Catalyst

Insights and ideas remain at the core of the ad industry: Madhukar Kamath

Vinay Kamath | Updated on September 06, 2019 Published on September 06, 2019

Madhukar Kamath, Chairman Emeritus of DDB Mudra

Madhukar Kamath, Chairman Emeritus of DDB Mudra, receives the AAAI Lifetime Achievement Award today (September 6). In this interview, he talks of his career in advertising and the future of the industry and what trends will shape it. Excerpts:

In your long career in advertising, what have been your highs and lows?

There have been numerous highs. While there were many in the earlier part of my career, being invited to come back and take over from AG Krishnamurthy as the CEO & MD of Mudra was a high point. Then, transforming the Mudra Group, rebuilding the relationship with DDB and working closely with John Wren (CEO, Omnicom Group) and Randall Weisenburger (CFO) to make the Omnicom acquisition of the Mudra group happen and then integrating the Mudra Group into the DDB global network (an Omnicom brand) is something I remember well.

Chairing and putting together AdAsia 2011 in Delhi and closing that with a conversation between Indra Nooyi and John Wren, was another high. Serving on the global executive committee of DDB Worldwide and as the Chairperson of the Mudra Foundation for 14 years and the chairmanship of the Governing Council of MICA (2010-17) are memories I cherish.

The privilege of working with some of the most talented people in the business and the goodwill of hundreds of colleagues in our offices in various cities, and interactions and success stories with clients give me the most pleasure.

Honestly, when I look back, it’s hard to really identify the lows. There have been numerous challenges as I worked across geographies, agencies and clients through the four decades but these I saw as opportunities.

How has the industry changed over the years?

Insights, ideas and solutions have remained at the core of the industry. However, the business aspect of the Industry has changed significantly and rightly so, decade after decade. I joined the Industry in the ’70s when it was print and cinema dominant. With radio on the fringe, I also saw the introduction of the first B&W television. In the ’80s it was the time of the colour TV and its growth. Then, we saw rural and outdoor come into play and in the ’90s, opening up of the skies and explosion of satellite television. And, the beginning of the disintegration of the full-service agencies.

The first decade of the 21st century saw the growth of the media agencies and the introduction of internet and the terminology of digital solutions. The need for multimedia solutions became paramount.

Over the four decades, the industry has definitely seen a multitude of structural changes. The remuneration formats have undergone a paradigm shift. The fight for talent has shifted immensely too. The marketing services industry is at the cross section of the technology and entertainment worlds too.

What influence has the coming of digital had on the industry? How has it challenged the traditional ways of advertising and are agencies geared to deal with this new age of communications?

The world is a different place today. It’s smaller and totally inter-connected. The industry has therefore had to reorient itself to the newer marketing challenges.

The understanding of the changing consumer landscape and mindset has demanded that the older and more conventional ways of strategising, planning and executing solutions give way to more focused, multimedia and multi-dimensional thinking.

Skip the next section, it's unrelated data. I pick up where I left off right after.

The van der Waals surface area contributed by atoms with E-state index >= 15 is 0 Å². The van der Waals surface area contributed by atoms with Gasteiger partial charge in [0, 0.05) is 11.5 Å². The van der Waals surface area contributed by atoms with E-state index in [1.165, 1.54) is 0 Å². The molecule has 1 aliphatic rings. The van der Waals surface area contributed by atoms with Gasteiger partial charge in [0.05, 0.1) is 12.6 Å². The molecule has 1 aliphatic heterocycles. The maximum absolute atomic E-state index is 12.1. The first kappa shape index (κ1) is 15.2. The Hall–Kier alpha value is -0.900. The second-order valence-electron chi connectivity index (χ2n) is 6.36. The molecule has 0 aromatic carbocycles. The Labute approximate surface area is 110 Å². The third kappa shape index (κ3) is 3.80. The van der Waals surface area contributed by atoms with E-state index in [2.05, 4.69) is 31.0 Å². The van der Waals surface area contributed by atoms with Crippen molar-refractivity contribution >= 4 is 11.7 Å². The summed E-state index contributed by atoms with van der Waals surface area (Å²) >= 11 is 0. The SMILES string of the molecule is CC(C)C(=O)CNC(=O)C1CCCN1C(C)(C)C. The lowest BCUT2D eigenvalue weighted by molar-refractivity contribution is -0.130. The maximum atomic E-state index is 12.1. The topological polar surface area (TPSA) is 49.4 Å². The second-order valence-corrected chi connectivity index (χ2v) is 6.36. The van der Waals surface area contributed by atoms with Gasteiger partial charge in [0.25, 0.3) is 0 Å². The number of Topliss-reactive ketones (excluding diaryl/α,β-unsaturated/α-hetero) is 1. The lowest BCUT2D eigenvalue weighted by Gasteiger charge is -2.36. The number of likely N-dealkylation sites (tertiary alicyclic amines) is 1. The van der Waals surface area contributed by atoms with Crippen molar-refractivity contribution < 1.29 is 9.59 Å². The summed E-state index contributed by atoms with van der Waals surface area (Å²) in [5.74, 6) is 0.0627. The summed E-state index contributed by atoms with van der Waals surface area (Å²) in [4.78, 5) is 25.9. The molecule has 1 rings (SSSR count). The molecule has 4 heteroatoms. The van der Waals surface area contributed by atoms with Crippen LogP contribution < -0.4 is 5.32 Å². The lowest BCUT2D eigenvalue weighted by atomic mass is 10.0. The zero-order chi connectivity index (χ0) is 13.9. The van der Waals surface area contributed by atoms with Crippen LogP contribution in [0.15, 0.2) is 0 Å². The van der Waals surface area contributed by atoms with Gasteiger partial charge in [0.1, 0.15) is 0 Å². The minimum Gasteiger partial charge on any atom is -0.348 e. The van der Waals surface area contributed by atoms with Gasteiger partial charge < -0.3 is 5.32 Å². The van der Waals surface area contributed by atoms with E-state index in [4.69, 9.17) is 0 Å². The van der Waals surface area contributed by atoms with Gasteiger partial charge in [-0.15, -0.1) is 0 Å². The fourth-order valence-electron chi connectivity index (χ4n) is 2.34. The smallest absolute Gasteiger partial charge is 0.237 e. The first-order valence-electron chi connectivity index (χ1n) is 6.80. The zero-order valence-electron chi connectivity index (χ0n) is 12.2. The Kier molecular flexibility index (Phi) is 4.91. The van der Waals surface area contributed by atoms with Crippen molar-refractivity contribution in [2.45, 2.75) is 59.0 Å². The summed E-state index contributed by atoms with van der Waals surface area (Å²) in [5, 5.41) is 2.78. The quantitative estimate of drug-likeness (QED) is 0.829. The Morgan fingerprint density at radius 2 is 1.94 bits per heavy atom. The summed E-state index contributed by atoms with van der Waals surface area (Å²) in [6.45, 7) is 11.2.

What will be the future trends in advertising?

We are already seeing the shift here. The word advertising, I wonder if it is still relevant as it is not descriptive of the solutions coming out from agencies today. Even the word agency is questionable; that came out of the commission system which the advertising business depended on and which doesn’t exist today. However, these are debatable. But, personalisation is the norm. It has gone beyond communications solutions to customising solutions to geographies and the time of day has become more important.

Thinking of the long term as a journey that is broken up into shorter capsules of time is the need of the day as also agile, response-based thinking and solutions.

The commission-based print advertising model has changed ... the fee-based model too may change.. how will agencies work with brands in the future?

There is no doubt, the future is already here. All client-agency relationships will be deeper engagement-based. The remuneration model needs to provide for the profitability of the business on both sides and the enablement of surpluses for future investments.

What are your plans now, post retirement?

As I handed over the responsibilities at MICA and DDB Mudra in 2017, I embarked on an entrepreneurial journey too. I was fortunate to be offered the opportunity to lead the management buyout of a business that we had built for 11 years in Mudra. This was the retail and field marketing business. Since then, we have created Multiplier (the name of our company) to be the go-to company for ‘Connecting Shoppers to Brands’. We are working with a very committed and talented team and growing the business immensely has given me a lot of happiness.

As the Chairman Emeritus, I provide counsel to the CEO of the DDB Mudra Group, Aditya Kanthy. I play the role of a mentor to Ashish Mishra, the MD of Interbrand India and also mentor and advise a tech-based measurement solutions start-up in Singapore/Malaysia. I also serve on the Board of Radio City. However, one place where I have dialled up my involvement is at Plan India (an NGO working for child rights and education). Our agenda is to touch the lives of 10 million children and make progress on gender equality and this gives me a lot of satisfaction

Published on September 06, 2019
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